A ponderous opening from the rhythm section of drummer Joe Spurgen and bassist Rhys Webb forms a familiar scaffold from which the rest of the song is hung. The droning guitar and clipped choral notes (half-buried in the mix), complete a desolate scene that is immediately dispelled by the upbeat cyclic riff of the verse. The vocals are lofty and tuneful, but singer Faris Badwan reverts to type as a moody, almost spoken chorus with a sound akin to arty ’80s pop ala Simple Minds. It’s a typically Horrors combo, which might have seemed progressive on one of their earlier offerings, but with not much else other than the odd techy guitar squiggle to note, this is a track that would slip under the radar of more avid indie aficionados.
What they have produced here is a kind of dot-to-dot effort that would doubtlessly be overshadowed by other East End trendies trying to forge a reputation by starting as an uncertified homage to The Horrors. The opening single suggested something fresh and altogether more intriguing, but all is not lost for ‘Luminous’ – scheduled for release May 5 on XL Recordings- as there were signs within the production (such as the guitar solo, that sounded like it was emanating from a nuclear silo) that more variety might be on the way. And, if all else fails, dream pop’s resurgence means they could just cheer up a bit, allow the synths to take over and give CHVRCHES a run for their money.
Single ‘So Now You Know’ is out now on XL Recordings. The Horrors’ fourth album ‘Luminous’ will be released on the 5th of May.
Swedish chanteuse Lykke Li has dropped the first proper single ‘No Rest for the Wicked’ from her coming album ‘I Never Learn’ for our waiting ears in advance of the album next month. Lykke has been away for over 3 years crafting her next work -and acting in a Swedish crime thriller! – having also spent quite a bit of time with iconic American director David Lynch. It would be easy to think that this off-beat filmmaker has had a significant influence on Li if you were listening as a neophyte. But truth be told, she’s always possessed an unnerving, otherworldly quality so the influence likely flowing in both directions.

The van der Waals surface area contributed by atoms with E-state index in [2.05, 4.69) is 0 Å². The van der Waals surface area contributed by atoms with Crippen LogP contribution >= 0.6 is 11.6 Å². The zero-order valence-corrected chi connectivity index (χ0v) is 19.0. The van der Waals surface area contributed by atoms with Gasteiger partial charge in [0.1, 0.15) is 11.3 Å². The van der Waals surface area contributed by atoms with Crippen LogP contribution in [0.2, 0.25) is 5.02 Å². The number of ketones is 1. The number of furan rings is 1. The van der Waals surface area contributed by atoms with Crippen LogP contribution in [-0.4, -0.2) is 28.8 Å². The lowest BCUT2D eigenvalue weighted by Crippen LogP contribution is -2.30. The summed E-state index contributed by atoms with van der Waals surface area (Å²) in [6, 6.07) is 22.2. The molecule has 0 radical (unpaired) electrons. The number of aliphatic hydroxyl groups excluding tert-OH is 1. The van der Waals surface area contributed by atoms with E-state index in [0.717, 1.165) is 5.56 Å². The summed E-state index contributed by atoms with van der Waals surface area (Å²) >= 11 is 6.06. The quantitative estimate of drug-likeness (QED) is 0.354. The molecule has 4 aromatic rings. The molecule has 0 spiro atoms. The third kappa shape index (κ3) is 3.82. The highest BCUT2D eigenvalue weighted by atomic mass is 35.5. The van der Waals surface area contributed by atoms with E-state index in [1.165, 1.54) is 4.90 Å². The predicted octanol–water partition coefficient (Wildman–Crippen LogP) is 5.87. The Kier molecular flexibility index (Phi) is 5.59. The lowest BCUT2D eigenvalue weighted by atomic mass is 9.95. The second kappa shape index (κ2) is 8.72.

Opening with smartly struck keys on the far right side of the keyboard, this simple theme returns at each valley of the song. Not breaking from the familiar haunting, slightly nasal sound from her past songs, she presents a tune that undulates from plaintive soul-bearing to crashing self-loathing. The pain of destroying a good love comes through with a swelling intensity as the lyrics build and recede, yet always pulling back into the simple beaten out piano melody, retreating to where it is safe and alone. The message is of simple pain and regret. Barely asking for redemption, the song has a simple acknowledgment of failure as the pain billows with the music’s crescendo and then abates into nothingness at the end.
The song becomes clearer on repeated listens, but it also becomes simpler. Initially, the crashing cymbals of the chorus obscured Li’s voice for me, but as it repeated, it settled into a nice little verse chorus verse structure. There is nothing wrong with that formula, nothing at all. But with an artist that has the experimental Swedish roots that she does, we can hope for a little more from the full length coming later.
‘No Rest for the Wicked’, Lykke Li’s forthcoming single, is out on the 21st of April on Atlantic Records. ‘I Never Learn’, the Swede’s third album, follows on the 5th of May.